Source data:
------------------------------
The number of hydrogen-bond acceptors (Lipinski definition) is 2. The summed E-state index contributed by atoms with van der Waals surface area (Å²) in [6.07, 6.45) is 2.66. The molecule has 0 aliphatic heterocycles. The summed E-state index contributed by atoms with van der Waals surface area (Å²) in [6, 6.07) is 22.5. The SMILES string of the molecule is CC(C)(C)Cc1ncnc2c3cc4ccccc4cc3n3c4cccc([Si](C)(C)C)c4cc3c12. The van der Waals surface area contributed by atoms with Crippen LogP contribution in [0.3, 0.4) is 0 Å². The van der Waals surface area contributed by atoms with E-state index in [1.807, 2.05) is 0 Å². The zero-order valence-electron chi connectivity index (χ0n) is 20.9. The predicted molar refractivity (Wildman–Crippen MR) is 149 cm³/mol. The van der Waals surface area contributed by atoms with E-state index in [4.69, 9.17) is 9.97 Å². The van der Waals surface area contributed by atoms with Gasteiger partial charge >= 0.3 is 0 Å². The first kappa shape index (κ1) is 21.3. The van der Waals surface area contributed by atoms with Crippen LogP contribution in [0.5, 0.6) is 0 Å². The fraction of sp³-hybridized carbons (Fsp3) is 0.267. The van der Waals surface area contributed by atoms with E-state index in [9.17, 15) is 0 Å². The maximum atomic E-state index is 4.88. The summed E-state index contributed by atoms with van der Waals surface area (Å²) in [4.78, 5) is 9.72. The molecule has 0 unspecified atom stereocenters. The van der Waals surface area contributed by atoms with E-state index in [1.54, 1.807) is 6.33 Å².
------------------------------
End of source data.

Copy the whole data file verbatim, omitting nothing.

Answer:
The number of hydrogen-bond acceptors (Lipinski definition) is 2. The summed E-state index contributed by atoms with van der Waals surface area (Å²) in [6.07, 6.45) is 2.66. The molecule has 0 aliphatic heterocycles. The summed E-state index contributed by atoms with van der Waals surface area (Å²) in [6, 6.07) is 22.5. The SMILES string of the molecule is CC(C)(C)Cc1ncnc2c3cc4ccccc4cc3n3c4cccc([Si](C)(C)C)c4cc3c12. The van der Waals surface area contributed by atoms with Crippen LogP contribution in [0.3, 0.4) is 0 Å². The van der Waals surface area contributed by atoms with E-state index in [1.807, 2.05) is 0 Å². The zero-order valence-electron chi connectivity index (χ0n) is 20.9. The predicted molar refractivity (Wildman–Crippen MR) is 149 cm³/mol. The van der Waals surface area contributed by atoms with E-state index in [4.69, 9.17) is 9.97 Å². The van der Waals surface area contributed by atoms with Gasteiger partial charge >= 0.3 is 0 Å². The first kappa shape index (κ1) is 21.3. The van der Waals surface area contributed by atoms with Crippen LogP contribution in [0.5, 0.6) is 0 Å². The fraction of sp³-hybridized carbons (Fsp3) is 0.267. The van der Waals surface area contributed by atoms with E-state index in [9.17, 15) is 0 Å². The maximum atomic E-state index is 4.88. The summed E-state index contributed by atoms with van der Waals surface area (Å²) in [4.78, 5) is 9.72. The molecule has 0 unspecified atom stereocenters. The van der Waals surface area contributed by atoms with E-state index in [1.54, 1.807) is 6.33 Å².